This rover is an epic effort it. It represents um, eight years of hundreds of engineers at the laboratory, thousands around the world, a total of over 4 000 human years of investment. When we do such investments, we do them for humanity and we do them as a gesture of our humanity. This is an image of the rover, perseverance slung beneath the descent stage, its propulsion backpack, as it is being lowered to the surface of mars. You can see the dust kicked up by the rover’s engines, we’re, probably about two meters or so above the surface of mars. We’Re checking the timing of this image, it’s just hot off the press. You can see the mechanical bridles that hold the uh rover underneath the descent stage has three straight lines: heading down to the top deck and then the curly electrical umbilical that is taking all of the electrical signals from the descent stage down to the computer inside the Belly of the rover, in fact the ones and zeroes that represent this image, will travel down that uh umbilical before it is cut and the rover is left safe. On the surface of mars, this image was acquired by the mars reconnaissance, orbiter or mro, one of our orbiters that’s orbiting around mars. You can see here in the zoomed in part of the image in the upper right, our spacecraft with a fully inflated parachute and hanging underneath it. Our protective entry capsule, like adam, said with the descent stay the uh yeah the descent stage, download image, uh we’re, still figuring out the exact timing of when uh.

This image was taken as well uh, so uh it’s, even possible uh that we had already um uh. Come out of the uh of the protective entry, capsule uh and we’re coming down on rockets to the surface uh. But we we haven’t quite analyzed this enough to figure that out uh. If you look uh just below uh to the little circle. Uh that you see on the screen uh, this was our eventual touchdown point um. You can see it’s uh it’s near uh, the delta uh, that we’ve talked about uh that’s, so interesting to the scientists and we’ll get some updates uh on that uh coming up here, but just to give you an idea of all of the things that had to Go correctly for us to make it to this point the point that that image was acquired. We had already undergone entry into the martian atmosphere right on time, traveling at 5.3 kilometers per second, we have our. We already had undergone the searing heat uh of entry, uh and pulled uh somewhere around uh 11 g’s of force, as we decelerated quickly while entering the atmosphere, and we had steered our path through the atmosphere of mars, using thrusters lift from our vehicle so that we Could zero in on our eventual target here in jezreel crater? This was an image captured by our rear hazard avoidance camera. So this is looking backwards from the perseverance rover’s perspective. When i look at this image.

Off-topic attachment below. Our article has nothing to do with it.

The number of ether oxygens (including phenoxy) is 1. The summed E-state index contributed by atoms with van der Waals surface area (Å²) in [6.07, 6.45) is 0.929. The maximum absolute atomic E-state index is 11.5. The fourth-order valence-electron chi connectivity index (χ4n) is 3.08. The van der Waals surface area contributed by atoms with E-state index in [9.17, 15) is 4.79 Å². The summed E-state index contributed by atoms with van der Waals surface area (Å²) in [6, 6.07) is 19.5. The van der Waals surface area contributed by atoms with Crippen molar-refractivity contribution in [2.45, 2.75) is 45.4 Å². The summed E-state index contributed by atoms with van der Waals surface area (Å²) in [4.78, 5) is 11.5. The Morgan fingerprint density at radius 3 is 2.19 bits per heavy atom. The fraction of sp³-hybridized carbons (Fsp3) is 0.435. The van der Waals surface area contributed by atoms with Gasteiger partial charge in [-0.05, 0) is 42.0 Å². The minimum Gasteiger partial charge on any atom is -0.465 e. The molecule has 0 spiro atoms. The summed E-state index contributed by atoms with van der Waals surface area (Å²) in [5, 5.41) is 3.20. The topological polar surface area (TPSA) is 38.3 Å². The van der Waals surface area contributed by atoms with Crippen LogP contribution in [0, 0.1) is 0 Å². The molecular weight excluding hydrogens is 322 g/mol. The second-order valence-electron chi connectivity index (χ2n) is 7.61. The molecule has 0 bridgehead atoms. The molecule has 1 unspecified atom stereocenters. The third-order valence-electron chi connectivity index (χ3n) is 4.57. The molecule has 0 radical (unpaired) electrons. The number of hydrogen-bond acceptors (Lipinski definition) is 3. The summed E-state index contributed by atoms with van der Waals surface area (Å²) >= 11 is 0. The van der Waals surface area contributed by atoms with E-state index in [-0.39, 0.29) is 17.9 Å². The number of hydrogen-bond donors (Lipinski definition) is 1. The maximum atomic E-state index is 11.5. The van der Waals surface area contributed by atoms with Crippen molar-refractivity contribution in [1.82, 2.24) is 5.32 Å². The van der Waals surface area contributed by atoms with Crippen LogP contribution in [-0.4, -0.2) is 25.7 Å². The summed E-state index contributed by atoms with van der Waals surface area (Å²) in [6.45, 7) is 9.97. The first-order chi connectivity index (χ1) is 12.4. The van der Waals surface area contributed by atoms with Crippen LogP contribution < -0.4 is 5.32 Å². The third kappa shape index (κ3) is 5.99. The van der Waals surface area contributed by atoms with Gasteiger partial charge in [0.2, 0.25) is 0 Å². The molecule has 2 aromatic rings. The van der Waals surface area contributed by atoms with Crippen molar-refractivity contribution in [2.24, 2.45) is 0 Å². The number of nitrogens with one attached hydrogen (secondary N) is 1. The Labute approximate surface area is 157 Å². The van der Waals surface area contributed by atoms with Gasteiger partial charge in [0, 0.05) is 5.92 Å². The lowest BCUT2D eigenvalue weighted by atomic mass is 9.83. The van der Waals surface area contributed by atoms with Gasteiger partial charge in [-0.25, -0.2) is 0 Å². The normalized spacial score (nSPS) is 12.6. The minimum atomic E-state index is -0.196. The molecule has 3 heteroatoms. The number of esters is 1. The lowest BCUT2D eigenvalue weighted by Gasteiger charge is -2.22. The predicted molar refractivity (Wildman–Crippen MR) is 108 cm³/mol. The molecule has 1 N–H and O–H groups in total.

First of all, i feel a great sense of relief and, second of all, i see a landing site that looks relatively safe, free of boulders free of cliffs free of great slopes and that’s. What we spent a lot of time and effort um, you know making sure that we identified those spots on mars so that we could safely set the rover down in in what we considered the best possible spot. So if we go to the next image, we’ll see again these fantastic color images from the engineering cameras – and this is one of the first views we have on the surface and and while this area didn’t have a lot of rocks and that the engineers were thankful For that for safe landing, we have enough for the scientists to really sink their teeth into, and one of the things that the scientists have first started to think about when we look at images like this is what the rocks are made of and what they look Like and so we’re picking out, different colors and tones and textures to try to figure out what these rocks might represent and what depositional process might have put these rocks on the surface of mars. If we go to the next image, this is a close up, and this is a really interesting image from a geological perspective. So what we see there by the the edge of the wheel is a rock and one of the first things we noticed was that it has a lot of holes or bugs in it, and there are a number of different geological processes that can make holes in A rock like that, and so the science team is now thinking about what this might mean, and one of the questions we’ll ask first, is whether these rocks represent a volcanic or sedimentary origin, and both of those would be equally exciting to the team.

https://www.youtube.com/watch?v=uJcc0BGU_JQ